In the case of an approximate 90° rib angle, angle a increases a pulley engaging surface area by a factor of approximately 2. Increasing the belt surface engaging a pulley in this manner increases the torque which can be transmitted by a lift pulley. This in turn increases the load capacity of a lift system. Put another way, for a given load and torque the inventive belt will have a lesser width w that a prior art flat belt. This, in turn, results in a system with a reduced space requirement as compared to a prior art flat belt system.
Use of the ribs also has the desirable effect of decreasing an operating noise level as the belt engages each pulley. The use of a grooved pulley with the inventive belt also eliminates the need for a rubber coating on the pulley.
At least one of the tensile cords comprise a conductive material having a resistivity, for example steel, as well as conductive equivalents known in the art. A resistance of a tensile cord material will vary according to the load and temperature in a roughly linear manner known in the art. In ferrous materials such as steel, a change in resistance is usually proportional to a change in temperature. As a result a temperature effect is known and can be compensated, thus leaving a resistance change based upon a load to be measured.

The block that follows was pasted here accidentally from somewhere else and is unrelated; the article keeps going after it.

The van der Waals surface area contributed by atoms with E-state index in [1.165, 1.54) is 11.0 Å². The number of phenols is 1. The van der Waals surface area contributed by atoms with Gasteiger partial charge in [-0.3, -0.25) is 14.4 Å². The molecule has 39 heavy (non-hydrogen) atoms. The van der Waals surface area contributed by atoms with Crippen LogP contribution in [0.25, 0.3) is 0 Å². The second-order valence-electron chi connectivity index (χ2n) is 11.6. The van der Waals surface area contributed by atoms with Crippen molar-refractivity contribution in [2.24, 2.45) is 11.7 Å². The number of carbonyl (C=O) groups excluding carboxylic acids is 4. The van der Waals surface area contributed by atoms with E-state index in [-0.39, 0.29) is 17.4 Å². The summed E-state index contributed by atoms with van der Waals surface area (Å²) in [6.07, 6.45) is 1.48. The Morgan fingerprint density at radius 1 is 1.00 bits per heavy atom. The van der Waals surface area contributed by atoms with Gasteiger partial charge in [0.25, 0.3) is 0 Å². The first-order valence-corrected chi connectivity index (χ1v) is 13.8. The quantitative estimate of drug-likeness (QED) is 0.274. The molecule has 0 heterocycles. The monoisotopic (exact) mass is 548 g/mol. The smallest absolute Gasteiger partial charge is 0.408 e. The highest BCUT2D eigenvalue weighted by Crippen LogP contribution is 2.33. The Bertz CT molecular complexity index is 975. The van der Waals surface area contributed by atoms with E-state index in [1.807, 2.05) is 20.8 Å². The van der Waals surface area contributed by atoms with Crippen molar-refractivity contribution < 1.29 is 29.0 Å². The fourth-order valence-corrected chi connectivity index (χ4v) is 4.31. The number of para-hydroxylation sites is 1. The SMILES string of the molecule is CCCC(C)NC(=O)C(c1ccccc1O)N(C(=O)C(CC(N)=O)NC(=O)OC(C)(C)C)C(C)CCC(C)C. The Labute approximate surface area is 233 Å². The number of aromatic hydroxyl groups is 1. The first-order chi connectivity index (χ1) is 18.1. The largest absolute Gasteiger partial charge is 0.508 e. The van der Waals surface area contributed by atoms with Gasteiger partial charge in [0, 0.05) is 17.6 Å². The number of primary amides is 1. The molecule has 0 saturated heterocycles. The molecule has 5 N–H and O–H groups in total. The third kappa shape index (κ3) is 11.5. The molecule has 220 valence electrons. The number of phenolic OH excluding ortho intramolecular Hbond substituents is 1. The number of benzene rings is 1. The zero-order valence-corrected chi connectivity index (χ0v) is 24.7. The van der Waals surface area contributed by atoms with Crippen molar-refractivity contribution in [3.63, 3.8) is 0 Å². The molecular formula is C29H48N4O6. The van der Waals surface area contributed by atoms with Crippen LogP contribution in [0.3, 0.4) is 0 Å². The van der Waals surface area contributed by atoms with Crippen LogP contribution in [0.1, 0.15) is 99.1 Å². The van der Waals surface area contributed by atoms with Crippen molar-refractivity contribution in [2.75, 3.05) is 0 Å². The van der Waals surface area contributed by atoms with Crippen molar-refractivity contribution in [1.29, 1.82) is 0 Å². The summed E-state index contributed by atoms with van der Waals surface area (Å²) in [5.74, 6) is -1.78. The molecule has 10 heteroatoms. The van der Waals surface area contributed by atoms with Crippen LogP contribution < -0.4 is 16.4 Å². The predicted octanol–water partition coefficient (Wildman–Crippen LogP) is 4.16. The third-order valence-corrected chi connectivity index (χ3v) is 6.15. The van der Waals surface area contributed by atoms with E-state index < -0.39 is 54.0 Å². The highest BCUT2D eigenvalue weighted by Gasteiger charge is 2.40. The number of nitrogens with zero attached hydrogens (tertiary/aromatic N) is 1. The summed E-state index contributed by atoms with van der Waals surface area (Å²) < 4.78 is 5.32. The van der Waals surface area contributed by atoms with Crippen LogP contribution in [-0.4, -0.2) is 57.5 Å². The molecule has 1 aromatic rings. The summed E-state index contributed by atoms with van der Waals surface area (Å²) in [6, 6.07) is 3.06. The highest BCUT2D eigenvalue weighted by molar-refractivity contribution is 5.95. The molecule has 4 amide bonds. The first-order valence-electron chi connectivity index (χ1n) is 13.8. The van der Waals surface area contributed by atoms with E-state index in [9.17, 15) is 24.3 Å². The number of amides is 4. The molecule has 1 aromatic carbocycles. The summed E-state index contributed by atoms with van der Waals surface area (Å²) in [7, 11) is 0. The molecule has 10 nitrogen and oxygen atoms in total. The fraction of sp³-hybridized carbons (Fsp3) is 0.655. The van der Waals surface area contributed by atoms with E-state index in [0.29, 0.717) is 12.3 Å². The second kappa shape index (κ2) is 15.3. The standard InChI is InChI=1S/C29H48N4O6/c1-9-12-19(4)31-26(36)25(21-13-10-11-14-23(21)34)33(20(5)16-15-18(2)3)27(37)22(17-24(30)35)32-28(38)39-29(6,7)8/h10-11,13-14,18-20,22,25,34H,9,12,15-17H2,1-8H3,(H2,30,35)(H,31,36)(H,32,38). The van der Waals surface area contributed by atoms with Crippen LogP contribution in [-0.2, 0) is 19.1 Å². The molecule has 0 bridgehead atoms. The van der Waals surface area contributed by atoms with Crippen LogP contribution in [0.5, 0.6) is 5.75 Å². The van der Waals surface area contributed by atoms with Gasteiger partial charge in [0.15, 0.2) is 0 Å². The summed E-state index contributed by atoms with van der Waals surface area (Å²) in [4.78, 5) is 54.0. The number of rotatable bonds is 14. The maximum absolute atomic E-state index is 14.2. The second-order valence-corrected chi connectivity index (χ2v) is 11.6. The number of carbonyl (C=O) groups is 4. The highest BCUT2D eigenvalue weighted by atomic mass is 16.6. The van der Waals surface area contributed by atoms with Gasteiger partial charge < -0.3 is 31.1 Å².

A resistance and variation in resistance may be measured on a Wheatstone bridge or other equivalent voltage bridge device, see Fig. 4. The variation is correlated to a load on the tensile cord and, in turn, the belt. This provides a measurement of a load magnitude.
For example, an operator may use this load magnitude measuring feature to control operation of a system motor and therefore of an elevator, fork lift or equivalent lift device. More particularly, if a load detecting circuit indicates an overload situation or tensile cord failure, the motor and system may be shut down, automatically or manually, for attention by an operator.
Fig. 2 is a side view of the fork lift device. The inventive belt 10 is engaged with a lift fork F.
Fig. 3 is a side view of an elevator system with the inventive belt. Belt 10 is routed about a first pulley P1 to an elevator pulley PE. From PE, an end of belt 10 is connected to anchor A2. Anchor A2 may be fixed to any structural portion of a building, for example.
Belt 10 is also routed about the drive motor pulley P2 over third pulley P3 to counter weight pulley PCW. From PCW, an end of the belt 10 is connected to an anchor Al. As with A2, anchor Al may be upon any structural portion of a building, for example.
Since the belt has a ribbed pulley engaging surface as described elsewhere this specification, pulley P1, P2, and PE are each grooved. Each of pulley P1, P2 and PE have grooves with angles of approximately 90° to receive the ribs
on the belt.
Pulley P3 and PCW are also referred to as "back-side" pulleys. Each having a flat belt bearing surface since
they are engaged with the flat back surface of the belt. It is upon the pulley belt bearing surface that jacket 40 is engaged. Jacket 40 significantly reduces wear of belt 10 which may otherwise be caused by operation and movement upon the pulley, thereby significantly extending an operating life.